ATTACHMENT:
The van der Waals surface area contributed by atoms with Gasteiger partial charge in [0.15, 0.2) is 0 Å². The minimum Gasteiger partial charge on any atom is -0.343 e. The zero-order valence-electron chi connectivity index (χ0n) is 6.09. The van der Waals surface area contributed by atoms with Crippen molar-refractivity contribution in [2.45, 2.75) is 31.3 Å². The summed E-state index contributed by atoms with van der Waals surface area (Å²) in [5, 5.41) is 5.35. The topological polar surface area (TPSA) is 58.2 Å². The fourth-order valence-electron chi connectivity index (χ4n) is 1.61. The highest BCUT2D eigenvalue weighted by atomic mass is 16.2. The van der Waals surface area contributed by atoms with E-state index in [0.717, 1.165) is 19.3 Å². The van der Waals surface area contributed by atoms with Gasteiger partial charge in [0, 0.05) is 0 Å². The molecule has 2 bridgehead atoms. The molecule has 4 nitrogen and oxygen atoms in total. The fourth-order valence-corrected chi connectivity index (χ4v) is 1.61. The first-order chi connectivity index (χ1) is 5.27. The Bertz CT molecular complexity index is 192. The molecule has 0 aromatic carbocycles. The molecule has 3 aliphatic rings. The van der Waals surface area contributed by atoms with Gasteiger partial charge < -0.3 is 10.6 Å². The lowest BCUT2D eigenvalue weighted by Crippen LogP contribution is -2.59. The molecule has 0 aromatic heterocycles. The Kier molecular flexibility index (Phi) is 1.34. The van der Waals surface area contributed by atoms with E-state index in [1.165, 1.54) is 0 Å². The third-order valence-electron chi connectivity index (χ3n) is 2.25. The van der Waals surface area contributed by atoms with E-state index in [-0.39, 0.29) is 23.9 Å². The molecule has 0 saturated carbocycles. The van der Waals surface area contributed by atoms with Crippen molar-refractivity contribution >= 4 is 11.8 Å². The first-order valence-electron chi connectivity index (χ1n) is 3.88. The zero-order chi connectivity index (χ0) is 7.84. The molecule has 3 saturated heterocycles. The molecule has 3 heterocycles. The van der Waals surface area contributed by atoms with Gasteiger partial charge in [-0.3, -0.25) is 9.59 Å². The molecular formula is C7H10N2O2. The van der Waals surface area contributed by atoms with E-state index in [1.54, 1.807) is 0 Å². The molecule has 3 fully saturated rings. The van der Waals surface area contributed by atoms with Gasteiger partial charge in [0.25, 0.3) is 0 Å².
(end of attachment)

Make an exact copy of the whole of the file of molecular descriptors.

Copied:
The van der Waals surface area contributed by atoms with Gasteiger partial charge in [0.15, 0.2) is 0 Å². The minimum Gasteiger partial charge on any atom is -0.343 e. The zero-order valence-electron chi connectivity index (χ0n) is 6.09. The van der Waals surface area contributed by atoms with Crippen molar-refractivity contribution in [2.45, 2.75) is 31.3 Å². The summed E-state index contributed by atoms with van der Waals surface area (Å²) in [5, 5.41) is 5.35. The topological polar surface area (TPSA) is 58.2 Å². The fourth-order valence-electron chi connectivity index (χ4n) is 1.61. The highest BCUT2D eigenvalue weighted by atomic mass is 16.2. The van der Waals surface area contributed by atoms with E-state index in [0.717, 1.165) is 19.3 Å². The van der Waals surface area contributed by atoms with Gasteiger partial charge in [0, 0.05) is 0 Å². The molecule has 2 bridgehead atoms. The molecule has 4 nitrogen and oxygen atoms in total. The fourth-order valence-corrected chi connectivity index (χ4v) is 1.61. The first-order chi connectivity index (χ1) is 5.27. The Bertz CT molecular complexity index is 192. The molecule has 0 aromatic carbocycles. The molecule has 3 aliphatic rings. The van der Waals surface area contributed by atoms with Gasteiger partial charge < -0.3 is 10.6 Å². The lowest BCUT2D eigenvalue weighted by Crippen LogP contribution is -2.59. The molecule has 0 aromatic heterocycles. The Kier molecular flexibility index (Phi) is 1.34. The van der Waals surface area contributed by atoms with E-state index in [1.165, 1.54) is 0 Å². The third-order valence-electron chi connectivity index (χ3n) is 2.25. The van der Waals surface area contributed by atoms with E-state index in [-0.39, 0.29) is 23.9 Å². The molecule has 0 saturated carbocycles. The van der Waals surface area contributed by atoms with Crippen molar-refractivity contribution >= 4 is 11.8 Å². The first-order valence-electron chi connectivity index (χ1n) is 3.88. The zero-order chi connectivity index (χ0) is 7.84. The molecule has 3 saturated heterocycles. The molecule has 3 heterocycles. The van der Waals surface area contributed by atoms with Gasteiger partial charge in [-0.3, -0.25) is 9.59 Å². The molecular formula is C7H10N2O2. The van der Waals surface area contributed by atoms with E-state index in [1.54, 1.807) is 0 Å². The molecule has 3 fully saturated rings. The van der Waals surface area contributed by atoms with Gasteiger partial charge in [0.25, 0.3) is 0 Å².